The Basics of Bioengineering

Soil bioengineering is a cost-effective alternative to conventional engineering relying on vegetation to stabilize erodible soils providing exceptional benefits to the habitat. As a frequent component of modern bioengineering designs, coir erosion control products provide natural erosion protection during the period of time it takes for the roots and shoots of native plants to colonize and stabilize stream banks, wetlands or hillside soils. The extended longevity of coir erosion control products provides adequate time for the development of a well-established root system which eventually offers long-term erosion protection. Thus, coir erosion control products have become an important tool in modern bioengineering.

Success with Bioengineering:
Often bioengineering techniques are used as an alternative to traditional hard armor methods. For example, rip rap banks can be replaced with well-designed, bioengineered stream banks at a lower cost and with better environmental benefits. Since such innovative techniques often receive increased scrutiny, quality design and implementation are necessary. A few generalizations regarding success with bioengineering are given below:

  • An ideal design team should consist of experts in various disciplines including engineering, plant ecology, hydrology and earth work.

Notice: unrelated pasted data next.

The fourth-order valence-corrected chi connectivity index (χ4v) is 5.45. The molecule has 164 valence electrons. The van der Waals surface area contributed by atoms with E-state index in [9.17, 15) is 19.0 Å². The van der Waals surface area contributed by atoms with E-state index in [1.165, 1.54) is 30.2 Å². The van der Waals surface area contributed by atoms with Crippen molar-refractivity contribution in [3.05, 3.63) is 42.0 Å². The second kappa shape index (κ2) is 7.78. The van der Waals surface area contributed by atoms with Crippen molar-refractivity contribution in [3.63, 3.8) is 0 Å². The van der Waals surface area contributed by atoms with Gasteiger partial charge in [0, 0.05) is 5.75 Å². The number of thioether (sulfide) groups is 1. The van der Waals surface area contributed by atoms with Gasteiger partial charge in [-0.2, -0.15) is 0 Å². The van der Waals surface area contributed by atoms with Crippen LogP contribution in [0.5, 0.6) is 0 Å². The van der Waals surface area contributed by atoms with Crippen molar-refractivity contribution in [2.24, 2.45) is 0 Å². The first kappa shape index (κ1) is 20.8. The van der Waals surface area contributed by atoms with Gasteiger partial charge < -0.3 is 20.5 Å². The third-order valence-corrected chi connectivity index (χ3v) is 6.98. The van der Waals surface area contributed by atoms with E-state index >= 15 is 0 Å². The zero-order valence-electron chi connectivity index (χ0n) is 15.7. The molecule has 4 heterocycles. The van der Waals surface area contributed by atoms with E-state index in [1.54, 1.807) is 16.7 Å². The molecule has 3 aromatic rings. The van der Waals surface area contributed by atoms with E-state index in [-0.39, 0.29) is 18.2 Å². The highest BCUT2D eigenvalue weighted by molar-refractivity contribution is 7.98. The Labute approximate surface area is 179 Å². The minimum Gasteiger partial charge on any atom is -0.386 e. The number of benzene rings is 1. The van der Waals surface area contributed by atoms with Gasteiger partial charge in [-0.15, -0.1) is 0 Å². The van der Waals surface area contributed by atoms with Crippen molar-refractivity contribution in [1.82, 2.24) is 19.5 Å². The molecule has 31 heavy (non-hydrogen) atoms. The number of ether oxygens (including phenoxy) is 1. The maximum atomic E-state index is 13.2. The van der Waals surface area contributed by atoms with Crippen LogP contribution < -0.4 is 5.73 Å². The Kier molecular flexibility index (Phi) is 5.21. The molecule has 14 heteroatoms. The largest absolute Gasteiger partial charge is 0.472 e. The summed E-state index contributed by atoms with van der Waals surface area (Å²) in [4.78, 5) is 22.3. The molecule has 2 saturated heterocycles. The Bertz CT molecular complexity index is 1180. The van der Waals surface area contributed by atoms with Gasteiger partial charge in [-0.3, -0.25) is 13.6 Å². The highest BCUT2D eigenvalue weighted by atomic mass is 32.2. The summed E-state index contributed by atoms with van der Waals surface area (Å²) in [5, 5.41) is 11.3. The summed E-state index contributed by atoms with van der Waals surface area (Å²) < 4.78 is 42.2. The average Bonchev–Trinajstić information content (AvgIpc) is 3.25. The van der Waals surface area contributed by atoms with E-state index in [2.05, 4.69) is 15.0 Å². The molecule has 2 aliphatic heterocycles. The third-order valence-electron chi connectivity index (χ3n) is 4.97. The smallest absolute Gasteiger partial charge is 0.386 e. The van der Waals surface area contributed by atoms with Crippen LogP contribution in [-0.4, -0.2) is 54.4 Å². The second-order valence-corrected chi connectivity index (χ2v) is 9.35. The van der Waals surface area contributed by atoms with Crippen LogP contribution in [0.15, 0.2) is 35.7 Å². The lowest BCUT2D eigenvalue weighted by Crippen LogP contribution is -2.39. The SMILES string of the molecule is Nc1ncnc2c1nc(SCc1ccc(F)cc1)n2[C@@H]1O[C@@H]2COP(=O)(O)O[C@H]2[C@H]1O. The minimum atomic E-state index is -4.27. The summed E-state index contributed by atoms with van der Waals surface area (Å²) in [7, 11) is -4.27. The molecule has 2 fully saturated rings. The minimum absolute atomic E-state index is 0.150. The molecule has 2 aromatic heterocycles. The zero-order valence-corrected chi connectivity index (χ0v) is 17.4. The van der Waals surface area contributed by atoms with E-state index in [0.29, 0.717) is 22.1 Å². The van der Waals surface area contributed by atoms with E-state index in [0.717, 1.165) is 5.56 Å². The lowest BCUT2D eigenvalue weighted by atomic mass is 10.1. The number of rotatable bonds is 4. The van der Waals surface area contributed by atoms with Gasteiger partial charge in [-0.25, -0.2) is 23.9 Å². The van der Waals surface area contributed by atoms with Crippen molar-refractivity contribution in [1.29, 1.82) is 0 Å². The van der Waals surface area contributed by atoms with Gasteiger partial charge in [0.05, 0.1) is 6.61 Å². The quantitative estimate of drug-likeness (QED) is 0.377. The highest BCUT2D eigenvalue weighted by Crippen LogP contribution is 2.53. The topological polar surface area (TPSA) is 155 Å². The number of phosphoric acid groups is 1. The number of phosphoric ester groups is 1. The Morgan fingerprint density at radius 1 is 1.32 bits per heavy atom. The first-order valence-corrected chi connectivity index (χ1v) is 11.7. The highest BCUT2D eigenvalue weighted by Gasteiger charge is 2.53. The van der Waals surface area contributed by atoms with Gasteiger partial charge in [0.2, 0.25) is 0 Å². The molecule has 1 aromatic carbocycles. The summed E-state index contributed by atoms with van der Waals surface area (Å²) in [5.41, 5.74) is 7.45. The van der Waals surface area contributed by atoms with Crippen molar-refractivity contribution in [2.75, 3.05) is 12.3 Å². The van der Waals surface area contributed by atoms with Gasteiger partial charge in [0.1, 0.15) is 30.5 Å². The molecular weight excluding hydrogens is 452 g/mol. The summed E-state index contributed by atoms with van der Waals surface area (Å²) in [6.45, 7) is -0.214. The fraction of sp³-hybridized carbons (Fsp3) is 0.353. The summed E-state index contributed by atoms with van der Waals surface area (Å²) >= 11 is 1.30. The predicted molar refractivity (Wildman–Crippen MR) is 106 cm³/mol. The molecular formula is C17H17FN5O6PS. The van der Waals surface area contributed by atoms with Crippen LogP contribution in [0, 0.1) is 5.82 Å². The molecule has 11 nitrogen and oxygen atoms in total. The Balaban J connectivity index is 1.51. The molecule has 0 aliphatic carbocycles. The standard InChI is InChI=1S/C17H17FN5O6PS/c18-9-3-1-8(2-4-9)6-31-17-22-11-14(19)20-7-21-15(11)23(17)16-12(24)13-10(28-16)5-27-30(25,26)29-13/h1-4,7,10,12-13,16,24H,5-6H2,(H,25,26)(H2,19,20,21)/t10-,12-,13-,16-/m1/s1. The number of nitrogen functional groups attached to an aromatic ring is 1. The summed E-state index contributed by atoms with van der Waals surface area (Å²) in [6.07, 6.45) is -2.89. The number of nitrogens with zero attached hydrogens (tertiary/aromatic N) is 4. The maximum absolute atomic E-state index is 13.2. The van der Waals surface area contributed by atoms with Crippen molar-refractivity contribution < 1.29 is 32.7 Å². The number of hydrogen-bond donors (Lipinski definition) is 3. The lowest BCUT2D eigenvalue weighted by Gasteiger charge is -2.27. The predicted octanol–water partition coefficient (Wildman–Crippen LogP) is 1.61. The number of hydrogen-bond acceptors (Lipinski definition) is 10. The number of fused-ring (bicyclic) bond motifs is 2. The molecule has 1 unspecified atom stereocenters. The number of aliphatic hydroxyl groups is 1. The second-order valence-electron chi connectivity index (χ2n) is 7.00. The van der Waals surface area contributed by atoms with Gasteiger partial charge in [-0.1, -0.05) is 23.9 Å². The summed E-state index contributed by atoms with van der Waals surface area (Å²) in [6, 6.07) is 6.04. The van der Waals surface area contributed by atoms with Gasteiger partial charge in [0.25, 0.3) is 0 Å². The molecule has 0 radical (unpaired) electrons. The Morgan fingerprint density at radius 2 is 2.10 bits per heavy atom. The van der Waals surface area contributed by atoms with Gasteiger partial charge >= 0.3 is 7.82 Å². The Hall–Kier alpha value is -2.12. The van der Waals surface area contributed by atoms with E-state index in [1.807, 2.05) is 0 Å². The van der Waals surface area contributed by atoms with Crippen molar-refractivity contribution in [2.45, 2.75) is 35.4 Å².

• Ensure that plant roots and shoots will replace the structural function of erosion control products by the time fabrics weaken and degrade.
  • Consider how the local climate and site conditions will affect plant growth rate and erosion control product degradation rate.
  • Material installation can be the weak point of a project, even if the best materials are used. Consider the importance of secure staking, adequate fabric overlap, key trenching, skilled construction supervision and aggressive revegetation plans.
  • Depending on the type of project, It is important to understand the inundation durations, mechanisms of hill slope and stream banks failure, the depth to water table, soil compaction, planting densities, post-project land use, as well as the benefits of monitoring and maintenance.
  • Understand the limitations of the erosion control product or the technique.